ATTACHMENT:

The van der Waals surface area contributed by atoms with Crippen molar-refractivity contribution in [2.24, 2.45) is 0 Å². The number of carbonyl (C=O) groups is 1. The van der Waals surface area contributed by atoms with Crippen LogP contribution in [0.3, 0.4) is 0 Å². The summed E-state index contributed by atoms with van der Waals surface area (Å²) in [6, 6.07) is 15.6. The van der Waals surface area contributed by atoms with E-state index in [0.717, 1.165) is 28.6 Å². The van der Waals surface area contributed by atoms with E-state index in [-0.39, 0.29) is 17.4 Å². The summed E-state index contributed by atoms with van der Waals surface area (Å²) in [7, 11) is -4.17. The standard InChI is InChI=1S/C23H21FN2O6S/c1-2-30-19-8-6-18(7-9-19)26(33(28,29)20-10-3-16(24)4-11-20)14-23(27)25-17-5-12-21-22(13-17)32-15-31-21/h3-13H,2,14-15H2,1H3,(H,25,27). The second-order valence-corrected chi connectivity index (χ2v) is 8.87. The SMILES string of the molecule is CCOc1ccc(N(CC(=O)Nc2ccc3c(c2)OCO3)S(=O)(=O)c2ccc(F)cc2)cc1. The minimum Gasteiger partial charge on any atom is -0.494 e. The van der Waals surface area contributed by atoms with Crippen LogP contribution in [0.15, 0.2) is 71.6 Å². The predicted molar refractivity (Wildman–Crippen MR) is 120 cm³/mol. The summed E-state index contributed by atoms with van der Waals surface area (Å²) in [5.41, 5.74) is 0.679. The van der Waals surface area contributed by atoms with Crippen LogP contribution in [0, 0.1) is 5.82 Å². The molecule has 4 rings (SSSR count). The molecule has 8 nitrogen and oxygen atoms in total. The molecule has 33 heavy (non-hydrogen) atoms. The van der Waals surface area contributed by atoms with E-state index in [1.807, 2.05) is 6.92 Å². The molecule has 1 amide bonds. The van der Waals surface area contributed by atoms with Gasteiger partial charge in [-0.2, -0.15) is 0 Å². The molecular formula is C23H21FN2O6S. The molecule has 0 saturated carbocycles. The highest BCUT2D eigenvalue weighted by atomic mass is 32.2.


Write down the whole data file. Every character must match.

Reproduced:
The van der Waals surface area contributed by atoms with Crippen molar-refractivity contribution in [2.24, 2.45) is 0 Å². The number of carbonyl (C=O) groups is 1. The van der Waals surface area contributed by atoms with Crippen LogP contribution in [0.3, 0.4) is 0 Å². The summed E-state index contributed by atoms with van der Waals surface area (Å²) in [6, 6.07) is 15.6. The van der Waals surface area contributed by atoms with E-state index in [0.717, 1.165) is 28.6 Å². The van der Waals surface area contributed by atoms with E-state index in [-0.39, 0.29) is 17.4 Å². The summed E-state index contributed by atoms with van der Waals surface area (Å²) in [7, 11) is -4.17. The standard InChI is InChI=1S/C23H21FN2O6S/c1-2-30-19-8-6-18(7-9-19)26(33(28,29)20-10-3-16(24)4-11-20)14-23(27)25-17-5-12-21-22(13-17)32-15-31-21/h3-13H,2,14-15H2,1H3,(H,25,27). The second-order valence-corrected chi connectivity index (χ2v) is 8.87. The SMILES string of the molecule is CCOc1ccc(N(CC(=O)Nc2ccc3c(c2)OCO3)S(=O)(=O)c2ccc(F)cc2)cc1. The minimum Gasteiger partial charge on any atom is -0.494 e. The van der Waals surface area contributed by atoms with Crippen LogP contribution in [0.15, 0.2) is 71.6 Å². The predicted molar refractivity (Wildman–Crippen MR) is 120 cm³/mol. The summed E-state index contributed by atoms with van der Waals surface area (Å²) in [5.41, 5.74) is 0.679. The van der Waals surface area contributed by atoms with Crippen LogP contribution in [0, 0.1) is 5.82 Å². The molecule has 4 rings (SSSR count). The molecule has 8 nitrogen and oxygen atoms in total. The molecule has 33 heavy (non-hydrogen) atoms. The van der Waals surface area contributed by atoms with E-state index in [1.807, 2.05) is 6.92 Å². The molecule has 1 amide bonds. The van der Waals surface area contributed by atoms with Gasteiger partial charge in [-0.2, -0.15) is 0 Å². The molecular formula is C23H21FN2O6S. The molecule has 0 saturated carbocycles. The highest BCUT2D eigenvalue weighted by atomic mass is 32.2.